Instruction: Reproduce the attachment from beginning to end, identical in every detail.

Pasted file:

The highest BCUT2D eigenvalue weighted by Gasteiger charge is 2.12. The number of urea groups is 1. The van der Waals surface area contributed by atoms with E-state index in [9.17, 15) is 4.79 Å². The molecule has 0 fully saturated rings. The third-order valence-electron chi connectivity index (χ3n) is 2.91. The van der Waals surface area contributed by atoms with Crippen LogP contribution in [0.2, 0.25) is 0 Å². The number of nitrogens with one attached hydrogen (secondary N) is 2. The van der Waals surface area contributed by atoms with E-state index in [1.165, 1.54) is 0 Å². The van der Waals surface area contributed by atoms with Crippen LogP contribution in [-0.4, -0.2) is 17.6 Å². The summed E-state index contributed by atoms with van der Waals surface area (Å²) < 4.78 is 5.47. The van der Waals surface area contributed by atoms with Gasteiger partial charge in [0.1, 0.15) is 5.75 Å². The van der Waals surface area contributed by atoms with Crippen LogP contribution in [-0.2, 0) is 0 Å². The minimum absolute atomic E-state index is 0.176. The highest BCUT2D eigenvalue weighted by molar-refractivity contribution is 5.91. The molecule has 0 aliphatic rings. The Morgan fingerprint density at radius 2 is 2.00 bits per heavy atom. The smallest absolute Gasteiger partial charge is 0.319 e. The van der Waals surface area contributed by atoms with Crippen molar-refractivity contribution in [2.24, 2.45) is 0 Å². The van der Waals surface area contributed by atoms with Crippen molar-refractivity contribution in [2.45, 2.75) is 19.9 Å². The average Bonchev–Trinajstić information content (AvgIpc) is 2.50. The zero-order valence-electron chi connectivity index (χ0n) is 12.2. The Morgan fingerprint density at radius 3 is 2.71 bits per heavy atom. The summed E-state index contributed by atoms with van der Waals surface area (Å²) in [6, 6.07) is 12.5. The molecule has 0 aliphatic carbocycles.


The highest BCUT2D eigenvalue weighted by Gasteiger charge is 2.12. The number of urea groups is 1. The van der Waals surface area contributed by atoms with E-state index in [9.17, 15) is 4.79 Å². The molecule has 0 fully saturated rings. The third-order valence-electron chi connectivity index (χ3n) is 2.91. The van der Waals surface area contributed by atoms with Crippen LogP contribution in [0.2, 0.25) is 0 Å². The number of nitrogens with one attached hydrogen (secondary N) is 2. The van der Waals surface area contributed by atoms with E-state index in [1.165, 1.54) is 0 Å². The van der Waals surface area contributed by atoms with Crippen LogP contribution in [-0.4, -0.2) is 17.6 Å². The summed E-state index contributed by atoms with van der Waals surface area (Å²) < 4.78 is 5.47. The van der Waals surface area contributed by atoms with Gasteiger partial charge in [0.1, 0.15) is 5.75 Å². The van der Waals surface area contributed by atoms with Crippen LogP contribution in [-0.2, 0) is 0 Å². The minimum absolute atomic E-state index is 0.176. The highest BCUT2D eigenvalue weighted by molar-refractivity contribution is 5.91. The molecule has 0 aliphatic rings. The Morgan fingerprint density at radius 2 is 2.00 bits per heavy atom. The smallest absolute Gasteiger partial charge is 0.319 e. The van der Waals surface area contributed by atoms with Crippen molar-refractivity contribution in [2.24, 2.45) is 0 Å². The van der Waals surface area contributed by atoms with Crippen molar-refractivity contribution in [2.45, 2.75) is 19.9 Å². The average Bonchev–Trinajstić information content (AvgIpc) is 2.50. The zero-order valence-electron chi connectivity index (χ0n) is 12.2. The Morgan fingerprint density at radius 3 is 2.71 bits per heavy atom. The summed E-state index contributed by atoms with van der Waals surface area (Å²) in [6, 6.07) is 12.5. The molecule has 0 aliphatic carbocycles.